2004 Substantive Session
263rd Meeting (AM)
UNITED STATES SUBMITS AMENDMENTS TO PROPOSED DISARMAMENT COMMISSION AGENDA
As the third and final week of the substantive session of the Disarmament Commission got under way this morning, the
’ delegation introduced amendments to the agenda proposed last week by the Chairman. Lack of agreement on the agenda has persisted since the session began on 5 April. United States
delegate told representatives that he thought his instructions from United States , would permit the Commission to reach agreement. The amendments showed continued flexibility on the part of the Washington, D.C. . He hoped that others would think about the approach very carefully, as his Government had come up with an answer with which everybody could live. It could accept both (B) and (C) as written, but he had some changes to (A). United States
The Chairman’s proposed agenda, dated 12 April, reads as follows: A) Guidelines for nuclear disarmament and non-proliferation of nuclear weapons in all its aspects, including, in particular, strategies for dealing with illicit activities that undermine nuclear disarmament and non-proliferation objectives; B) Elements for verification mechanisms and instruments of conventional arms agreements; and C) Measures for improving the effectiveness of the United Nations disarmament machinery, without prejudice to efforts within the framework of SSOD IV (fourth special session of the General Assembly devoted to disarmament).
Tabling what he described as “a couple of fairly small changes” to A), the United States’ delegate said that the word “guidelines” be replaced with strategies, as that was a little less prescriptive, yet did not really change how a discussion would evolve. That was a fairly modest change, which others should be able to accept without too much concern. In response to concerns by some in the Non-Aligned Movement, he was willing to delete “in particular”. That showed a lot of flexibility, since that phrase was important in narrowing things down. He was willing to delete those two words, however, in exchange for the deletion of “in all its aspects”.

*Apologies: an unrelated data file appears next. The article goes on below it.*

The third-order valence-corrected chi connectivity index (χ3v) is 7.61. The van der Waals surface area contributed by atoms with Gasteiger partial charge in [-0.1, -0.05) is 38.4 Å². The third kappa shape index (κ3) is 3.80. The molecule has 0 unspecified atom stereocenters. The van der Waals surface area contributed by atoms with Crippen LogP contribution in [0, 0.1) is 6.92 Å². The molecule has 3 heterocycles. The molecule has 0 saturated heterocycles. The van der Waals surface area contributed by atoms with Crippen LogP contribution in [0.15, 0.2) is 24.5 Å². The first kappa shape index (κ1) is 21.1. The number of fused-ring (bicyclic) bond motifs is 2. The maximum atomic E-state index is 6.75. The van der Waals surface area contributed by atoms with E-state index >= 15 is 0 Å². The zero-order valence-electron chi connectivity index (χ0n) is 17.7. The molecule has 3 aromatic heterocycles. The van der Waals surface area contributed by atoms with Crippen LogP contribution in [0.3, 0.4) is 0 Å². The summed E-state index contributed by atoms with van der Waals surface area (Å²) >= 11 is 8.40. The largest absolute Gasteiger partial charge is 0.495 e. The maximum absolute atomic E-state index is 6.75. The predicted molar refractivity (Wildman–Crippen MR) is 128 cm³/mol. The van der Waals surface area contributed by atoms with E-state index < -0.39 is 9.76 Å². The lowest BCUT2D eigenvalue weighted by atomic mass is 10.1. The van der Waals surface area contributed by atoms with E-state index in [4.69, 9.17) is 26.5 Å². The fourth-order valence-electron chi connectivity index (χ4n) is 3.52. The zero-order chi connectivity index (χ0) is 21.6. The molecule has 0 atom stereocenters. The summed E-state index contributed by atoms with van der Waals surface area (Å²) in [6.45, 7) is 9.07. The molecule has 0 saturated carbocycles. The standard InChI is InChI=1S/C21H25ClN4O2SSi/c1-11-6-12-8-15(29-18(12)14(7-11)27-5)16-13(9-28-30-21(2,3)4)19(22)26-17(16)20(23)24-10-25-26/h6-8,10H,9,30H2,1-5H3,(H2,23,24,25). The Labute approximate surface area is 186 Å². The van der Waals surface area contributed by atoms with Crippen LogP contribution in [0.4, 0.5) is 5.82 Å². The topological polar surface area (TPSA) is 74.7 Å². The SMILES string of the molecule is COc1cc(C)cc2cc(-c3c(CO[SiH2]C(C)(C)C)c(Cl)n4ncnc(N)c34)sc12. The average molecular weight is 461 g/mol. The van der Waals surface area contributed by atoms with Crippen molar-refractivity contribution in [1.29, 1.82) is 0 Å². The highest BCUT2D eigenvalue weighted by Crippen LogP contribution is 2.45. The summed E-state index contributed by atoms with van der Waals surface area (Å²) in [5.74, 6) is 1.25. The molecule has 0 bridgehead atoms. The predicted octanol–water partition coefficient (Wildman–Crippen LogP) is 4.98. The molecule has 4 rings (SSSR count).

He added that the phrase “in all its aspects”, when applied to non-proliferation, had always been a way a way of implying that non-proliferation also dealt with so-called vertical non-proliferation, or the accumulation of nuclear weapons by the nuclear-weapon States. Therefore, the term “nuclear disarmament” in that title covered that and, thus, “in all its aspects” was not necessary. People in
, had wanted to make sure that agenda item A) did not become a discussion of “everything under the sun” in this area, without really doing damage to others’ positions. Washington, D.C.
Speaking on behalf of the European Union,
’s representative thanked the Ireland , even after some time, for coming back with comments on the Chairman’s proposals. She would certainly look at them very seriously. Maybe she was more optimistic than others, but she still thought it was possible to reach consensus this week. United States
Following a discussion about when to convene the next formal meeting, the representative of
informed the Commission that members of the Non-Aligned Movement of countries appreciated the Indonesia ’ delegation for its amendment, which was under consideration. United States
Statements in the discussion were also made by the representatives of
and Qatar . The Commission Chairman, Revaz Adamia ( Egypt ), also spoke. Georgia
The Disarmament Commission will meet again at Wednesday, 21 April.
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